According to a recent study by the Bureau of Labor and Employment, millennials make up about 43 percent of the workforce today. Baby boomers take second, with Generation X trailing in third. Generation X never managed to snag the top spot away from the Baby Boomers. So what does this mean for the AV industry?
Youth in the AV industry cannot be placed into a single category. We see many people entering the industry with interests that extend beyond the audiovisual realm. The youth entering the workforce are looking for positions that utilize all they have to offer while continuing to challenge them. We want employers that see our value beyond our job description, and encourage that initiative to feed our drive to better our industry.
Something I quickly noticed is that there are many different ways to break into the AV industry, and sometimes it is pleasantly unexpected. Of course, I can talk most confidently about my own origin story.
My background and education is primarily in acoustics, media production, audio engineering, and business. The AV part, dealing with projectors, control systems, and videoconferencing, was a foreign language to me when starting out; however, it is my other traits that make me an example for youth in AV today.
We are not "AV" people, and we probably never will be. We don't really tend to geek out about a new projector lamp or display lineup, but we will show great interest in new and innovative ideas and tools that help us bridge the chasm of convenience that stands between user experience and tasks that can be accomplished.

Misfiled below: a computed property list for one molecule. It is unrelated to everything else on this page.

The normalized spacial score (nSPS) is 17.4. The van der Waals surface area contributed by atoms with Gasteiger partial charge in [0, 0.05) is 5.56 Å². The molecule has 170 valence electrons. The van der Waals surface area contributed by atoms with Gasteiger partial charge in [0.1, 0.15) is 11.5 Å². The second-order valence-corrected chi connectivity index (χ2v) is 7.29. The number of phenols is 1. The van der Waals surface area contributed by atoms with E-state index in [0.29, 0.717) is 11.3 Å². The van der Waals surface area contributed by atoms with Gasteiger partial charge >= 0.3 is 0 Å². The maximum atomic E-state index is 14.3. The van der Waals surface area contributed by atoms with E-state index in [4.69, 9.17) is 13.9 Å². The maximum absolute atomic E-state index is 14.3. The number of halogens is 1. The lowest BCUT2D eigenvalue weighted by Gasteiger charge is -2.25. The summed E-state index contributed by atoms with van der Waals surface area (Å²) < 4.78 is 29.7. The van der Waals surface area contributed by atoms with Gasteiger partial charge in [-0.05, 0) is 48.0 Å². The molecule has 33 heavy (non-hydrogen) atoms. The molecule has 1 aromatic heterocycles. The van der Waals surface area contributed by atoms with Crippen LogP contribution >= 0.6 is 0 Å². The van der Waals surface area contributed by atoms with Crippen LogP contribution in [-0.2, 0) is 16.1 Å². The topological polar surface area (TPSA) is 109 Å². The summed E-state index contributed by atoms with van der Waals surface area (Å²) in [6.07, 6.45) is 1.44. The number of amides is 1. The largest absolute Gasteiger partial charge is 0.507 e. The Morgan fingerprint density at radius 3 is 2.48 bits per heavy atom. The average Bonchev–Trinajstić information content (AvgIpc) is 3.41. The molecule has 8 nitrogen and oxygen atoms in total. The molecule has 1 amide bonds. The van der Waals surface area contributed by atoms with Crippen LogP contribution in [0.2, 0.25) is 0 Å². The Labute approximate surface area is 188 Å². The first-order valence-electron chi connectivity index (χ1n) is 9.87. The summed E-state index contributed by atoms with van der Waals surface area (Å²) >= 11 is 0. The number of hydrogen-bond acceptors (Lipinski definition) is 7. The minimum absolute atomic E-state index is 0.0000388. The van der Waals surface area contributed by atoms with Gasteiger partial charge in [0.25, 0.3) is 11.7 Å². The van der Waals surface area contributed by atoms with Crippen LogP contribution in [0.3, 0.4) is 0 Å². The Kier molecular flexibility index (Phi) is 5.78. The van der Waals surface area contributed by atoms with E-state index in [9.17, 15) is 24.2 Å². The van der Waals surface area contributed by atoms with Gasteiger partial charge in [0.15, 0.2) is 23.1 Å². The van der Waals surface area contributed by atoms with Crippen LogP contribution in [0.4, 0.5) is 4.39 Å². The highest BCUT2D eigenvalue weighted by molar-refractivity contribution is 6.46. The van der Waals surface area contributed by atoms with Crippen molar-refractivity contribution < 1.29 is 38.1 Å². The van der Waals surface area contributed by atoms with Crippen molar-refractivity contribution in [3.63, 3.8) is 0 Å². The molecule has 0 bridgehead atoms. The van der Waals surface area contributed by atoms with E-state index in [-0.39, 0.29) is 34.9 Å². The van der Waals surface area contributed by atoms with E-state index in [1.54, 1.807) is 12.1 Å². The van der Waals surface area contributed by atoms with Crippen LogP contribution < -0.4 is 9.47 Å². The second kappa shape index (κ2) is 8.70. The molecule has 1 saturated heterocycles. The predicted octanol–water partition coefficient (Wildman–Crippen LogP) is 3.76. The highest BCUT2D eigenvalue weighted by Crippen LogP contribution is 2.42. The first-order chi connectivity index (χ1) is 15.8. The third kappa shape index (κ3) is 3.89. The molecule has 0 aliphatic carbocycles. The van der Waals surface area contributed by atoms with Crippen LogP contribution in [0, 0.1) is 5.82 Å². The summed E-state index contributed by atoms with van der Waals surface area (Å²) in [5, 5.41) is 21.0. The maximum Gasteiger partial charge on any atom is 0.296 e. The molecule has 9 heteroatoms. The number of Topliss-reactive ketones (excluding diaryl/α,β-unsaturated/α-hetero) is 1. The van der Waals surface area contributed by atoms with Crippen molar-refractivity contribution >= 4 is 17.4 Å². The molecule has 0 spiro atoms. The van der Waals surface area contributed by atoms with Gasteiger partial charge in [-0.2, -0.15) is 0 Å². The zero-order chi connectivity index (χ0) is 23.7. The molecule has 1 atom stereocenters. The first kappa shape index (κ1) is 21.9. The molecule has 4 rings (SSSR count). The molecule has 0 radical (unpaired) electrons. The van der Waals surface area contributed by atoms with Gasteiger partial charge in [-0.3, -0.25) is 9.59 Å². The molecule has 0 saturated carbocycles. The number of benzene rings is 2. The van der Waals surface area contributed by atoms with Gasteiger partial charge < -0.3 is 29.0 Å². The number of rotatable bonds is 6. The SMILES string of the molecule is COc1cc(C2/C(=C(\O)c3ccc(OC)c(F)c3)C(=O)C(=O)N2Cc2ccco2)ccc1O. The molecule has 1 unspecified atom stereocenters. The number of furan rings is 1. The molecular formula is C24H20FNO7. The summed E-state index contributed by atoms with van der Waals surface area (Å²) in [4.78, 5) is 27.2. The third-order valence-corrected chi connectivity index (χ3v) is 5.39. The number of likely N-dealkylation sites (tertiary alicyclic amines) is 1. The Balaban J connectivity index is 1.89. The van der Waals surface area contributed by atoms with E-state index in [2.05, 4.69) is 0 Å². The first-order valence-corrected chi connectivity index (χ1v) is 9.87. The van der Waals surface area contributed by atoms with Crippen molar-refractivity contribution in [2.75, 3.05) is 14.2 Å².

We are a hybrid of so many other areas, such as networking, electrical engineering, and media production. This is primarily because traditional AV design is not really taught in schools, and rightfully so. Teaching students the skills of networking, engineering, programming, and physics is much more valuable than teaching them AV design. One stems from the other. Those additional skills that don't directly apply to AV can now be used to enhance and evolve the solutions we provide in creative and innovative ways. This allows the youth in the industry to think for themselves and use their own skills to offer better solutions and designs.
The wide range of talents also gives us the ability to share ideas and branch out into other areas while shaping our career paths. This renaissance skill set is something that I feel is extremely important for youth in the workplace today. Creative thinking and innovation must be nourished and encouraged by employers, and they need to see the long term value to changing and adapting their business model. The old model will no longer hold, and the youth are actively pursuing new and creative ways to introduce a paradigm shift.
Jonathan Owens is a multi-disciplinary Consultant at Shen Milsom & Wilke, LLC. Owens has more than 10 years of experience in audio and audiovisual design, engineering, acoustics for a wide variety of projects including corporate, commercial, fine arts performance centers, entertainment facilities, higher education, K-12 schools, and healthcare facilities. Owens is also a professional recording/mixing engineer and sound designer.